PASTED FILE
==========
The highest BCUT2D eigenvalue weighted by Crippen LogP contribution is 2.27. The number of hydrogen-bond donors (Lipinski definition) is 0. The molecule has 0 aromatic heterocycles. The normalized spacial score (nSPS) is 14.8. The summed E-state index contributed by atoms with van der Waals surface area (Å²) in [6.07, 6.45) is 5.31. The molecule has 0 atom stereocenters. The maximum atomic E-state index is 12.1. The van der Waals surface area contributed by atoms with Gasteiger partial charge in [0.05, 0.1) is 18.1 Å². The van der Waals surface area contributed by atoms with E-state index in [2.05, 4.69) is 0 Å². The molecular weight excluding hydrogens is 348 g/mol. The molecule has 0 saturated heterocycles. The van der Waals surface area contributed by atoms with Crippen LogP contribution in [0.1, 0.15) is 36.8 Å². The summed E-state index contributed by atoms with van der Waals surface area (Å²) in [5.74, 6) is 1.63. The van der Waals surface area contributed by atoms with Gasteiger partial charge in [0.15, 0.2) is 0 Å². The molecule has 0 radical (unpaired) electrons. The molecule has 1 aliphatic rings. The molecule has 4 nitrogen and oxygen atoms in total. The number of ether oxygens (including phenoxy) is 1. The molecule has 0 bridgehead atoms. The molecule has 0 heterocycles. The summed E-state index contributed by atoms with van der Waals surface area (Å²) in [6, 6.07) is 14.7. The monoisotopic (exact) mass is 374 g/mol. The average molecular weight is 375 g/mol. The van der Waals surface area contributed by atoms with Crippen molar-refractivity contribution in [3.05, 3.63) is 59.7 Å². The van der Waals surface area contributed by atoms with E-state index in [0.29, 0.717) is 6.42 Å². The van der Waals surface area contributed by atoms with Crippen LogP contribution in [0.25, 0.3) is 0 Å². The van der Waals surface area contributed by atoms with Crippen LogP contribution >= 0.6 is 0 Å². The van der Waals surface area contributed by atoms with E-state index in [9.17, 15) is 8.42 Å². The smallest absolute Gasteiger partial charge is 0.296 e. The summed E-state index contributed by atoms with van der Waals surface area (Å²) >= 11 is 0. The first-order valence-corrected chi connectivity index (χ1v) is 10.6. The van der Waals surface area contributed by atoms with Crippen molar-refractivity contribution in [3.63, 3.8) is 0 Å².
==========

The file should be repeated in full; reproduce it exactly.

The highest BCUT2D eigenvalue weighted by Crippen LogP contribution is 2.27. The number of hydrogen-bond donors (Lipinski definition) is 0. The molecule has 0 aromatic heterocycles. The normalized spacial score (nSPS) is 14.8. The summed E-state index contributed by atoms with van der Waals surface area (Å²) in [6.07, 6.45) is 5.31. The molecule has 0 atom stereocenters. The maximum atomic E-state index is 12.1. The van der Waals surface area contributed by atoms with Gasteiger partial charge in [0.05, 0.1) is 18.1 Å². The van der Waals surface area contributed by atoms with E-state index in [2.05, 4.69) is 0 Å². The molecular weight excluding hydrogens is 348 g/mol. The molecule has 0 saturated heterocycles. The van der Waals surface area contributed by atoms with Crippen LogP contribution in [0.1, 0.15) is 36.8 Å². The summed E-state index contributed by atoms with van der Waals surface area (Å²) in [5.74, 6) is 1.63. The van der Waals surface area contributed by atoms with Gasteiger partial charge in [0.15, 0.2) is 0 Å². The molecule has 0 radical (unpaired) electrons. The molecule has 1 aliphatic rings. The molecule has 4 nitrogen and oxygen atoms in total. The number of ether oxygens (including phenoxy) is 1. The molecule has 0 bridgehead atoms. The molecule has 0 heterocycles. The summed E-state index contributed by atoms with van der Waals surface area (Å²) in [6, 6.07) is 14.7. The monoisotopic (exact) mass is 374 g/mol. The average molecular weight is 375 g/mol. The van der Waals surface area contributed by atoms with Crippen molar-refractivity contribution in [3.05, 3.63) is 59.7 Å². The van der Waals surface area contributed by atoms with E-state index in [0.29, 0.717) is 6.42 Å². The van der Waals surface area contributed by atoms with Crippen LogP contribution in [0.25, 0.3) is 0 Å². The van der Waals surface area contributed by atoms with Crippen LogP contribution >= 0.6 is 0 Å². The van der Waals surface area contributed by atoms with E-state index in [9.17, 15) is 8.42 Å². The smallest absolute Gasteiger partial charge is 0.296 e. The summed E-state index contributed by atoms with van der Waals surface area (Å²) >= 11 is 0. The first-order valence-corrected chi connectivity index (χ1v) is 10.6. The van der Waals surface area contributed by atoms with Crippen molar-refractivity contribution in [3.63, 3.8) is 0 Å².